# Distinct nearest pixels for floating-point coordinates

dem_rows and dem_cols contain float values for a number of things i can identify in an image, but I need to get the nearest pixel for each of them, and than to make sure I only get the unique points, and no duplicates.

The problem is that this code is ugly and as far as I get it, as unpythonic as it gets. If there would be a pure-numpy-solution (without for-loops) that would be even better.

# next part is to make sure that we get the rounding done correctly, and than to get the integer part out of it
# without the annoying floatingpoint-error, and without duplicates
fielddic={}
for i in range(len(dem_rows)):
# here comes the ugly part: abusing the fact that i overwrite dictionary keys if I get duplicates
fielddic[int(round(dem_rows[i]) + 0.1), int(round(dem_cols[i]) + 0.1)] = None
# also very ugly: to make two arrays of integers out of the first and second part of the keys
field_rows = numpy.zeros((len(fielddic.keys())), int)
field_cols = numpy.zeros((len(fielddic.keys())), int)
for i, (r, c) in enumerate(fielddic.keys()):
field_rows[i] = r
field_cols[i] = c


## migrated from stackoverflow.comOct 31 '13 at 3:15

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I'm not sure what you are doing, exactly, but looping over range(len(...)) is never very pythonic. Since you only use the index to look up values, you should just take the pairs using zip.

Also, that round() + 0.1 thing is unnecessary. Floats represent all integers in their accurate area exactly. If you are outside the accurate area (i.e. an exponent larger than the number of mantissa bits), that addition will not change the value of the float either. Thus, you can simply cast the result of round() to an integer.

If you need to take the unique items of something, the best way is to not use a dict, but a set.

int_rows = map(lambda x: int(round(x)), dem_rows)
int_cols = map(lambda x: int(round(x)), dem_cols)
s = set(zip(int_rows, int_cols))


Then iterate over the set, or unzip it into two sequences for constructing the arrays.

Note: In python 2.x map and zip create lists, so you may want to use itertools.izip and imap. In python 3.x they are fine as is.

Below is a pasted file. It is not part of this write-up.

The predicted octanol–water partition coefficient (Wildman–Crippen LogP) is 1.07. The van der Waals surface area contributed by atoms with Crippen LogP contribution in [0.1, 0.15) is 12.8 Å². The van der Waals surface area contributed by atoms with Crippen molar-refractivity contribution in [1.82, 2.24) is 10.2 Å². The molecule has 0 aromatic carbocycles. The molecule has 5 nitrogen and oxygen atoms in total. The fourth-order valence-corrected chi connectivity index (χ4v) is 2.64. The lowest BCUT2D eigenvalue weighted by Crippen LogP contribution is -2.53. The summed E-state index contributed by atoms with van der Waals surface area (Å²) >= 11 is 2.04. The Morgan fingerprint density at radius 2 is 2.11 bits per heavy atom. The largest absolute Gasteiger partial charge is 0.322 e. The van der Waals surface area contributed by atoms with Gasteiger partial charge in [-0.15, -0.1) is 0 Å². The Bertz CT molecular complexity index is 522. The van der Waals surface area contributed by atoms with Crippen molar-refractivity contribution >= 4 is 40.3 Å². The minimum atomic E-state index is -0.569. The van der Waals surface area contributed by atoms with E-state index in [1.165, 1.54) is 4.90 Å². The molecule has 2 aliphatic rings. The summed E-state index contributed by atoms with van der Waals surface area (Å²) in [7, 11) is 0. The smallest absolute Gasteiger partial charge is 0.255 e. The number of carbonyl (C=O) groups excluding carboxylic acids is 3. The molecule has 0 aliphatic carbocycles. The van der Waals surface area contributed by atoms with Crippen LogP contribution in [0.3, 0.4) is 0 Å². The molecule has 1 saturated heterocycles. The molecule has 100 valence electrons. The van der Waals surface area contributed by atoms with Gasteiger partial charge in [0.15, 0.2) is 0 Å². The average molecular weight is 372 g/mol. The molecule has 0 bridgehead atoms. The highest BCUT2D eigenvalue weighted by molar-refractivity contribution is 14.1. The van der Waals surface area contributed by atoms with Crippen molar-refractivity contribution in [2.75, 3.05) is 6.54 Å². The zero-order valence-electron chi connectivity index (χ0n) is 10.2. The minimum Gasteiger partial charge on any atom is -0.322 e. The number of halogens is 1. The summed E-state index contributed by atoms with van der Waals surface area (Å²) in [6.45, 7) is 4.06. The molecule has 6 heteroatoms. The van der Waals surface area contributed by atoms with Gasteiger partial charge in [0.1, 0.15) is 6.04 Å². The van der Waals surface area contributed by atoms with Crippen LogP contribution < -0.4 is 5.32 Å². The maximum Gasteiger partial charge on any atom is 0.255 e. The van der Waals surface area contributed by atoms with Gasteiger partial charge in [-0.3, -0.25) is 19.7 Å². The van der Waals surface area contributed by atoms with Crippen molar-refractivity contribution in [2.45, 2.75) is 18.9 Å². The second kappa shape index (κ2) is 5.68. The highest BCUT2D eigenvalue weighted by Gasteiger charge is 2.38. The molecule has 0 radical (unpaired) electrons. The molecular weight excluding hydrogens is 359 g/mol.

• but i cant cast round() to an array, so i am still stuck with an ugly loop there- since dem_rows are floats and if i take the set of the zip, i just end up with the same thing, and i want to get rid of the for-loops) – usethedeathstar Oct 25 '13 at 9:35
• You can map the elements to ints, I'll update the answer. – otus Oct 25 '13 at 9:38
• and than how would it be best to iterate over the set or unzip and reconstruct? – usethedeathstar Oct 25 '13 at 9:48
• You can turn it back into two sequences using u_rows, u_cols = zip(*s). I'm not sure if you can pass those directly to numpy's array constructors or if you need to use tuple() first in python 3.x where zip returns iterators. – otus Oct 25 '13 at 9:54
• i am using 2.7 still – usethedeathstar Oct 25 '13 at 9:55

This is very unpythonic, however very common for Python newbies

 for i in range(len(something)):
do_someting_with(i)


You can iterate over items in the following way:

for item in something:
do_something_with(item)


or if you need also the index:

for idx, item in enumerate(something):
do_something_with(item)
do_something_with_idx(idx)


If you expect a list to comeout you can use list comperhansiom:

result = [ do_someting_with(item) for item in something ]


Or you can use some functional programming style:

result = map( do_someting_with, something )


Ok, i think i have found the best solution myself, with a little help from Otus, for the zip-set-unzip part, though i think my way of getting it to integers is more pythonic?

r1 = numpy.array(numpy.round(dem_rows), int)
c1 = numpy.array(numpy.round(dem_cols), int)
field_rows, field_cols = zip(*set(zip(r1, c1)))

• This solution was copied from Rev 1 of the question. If @usethedeathstar would repost this as a self-answer, then we can remove this post. – 200_success Nov 13 '15 at 8:32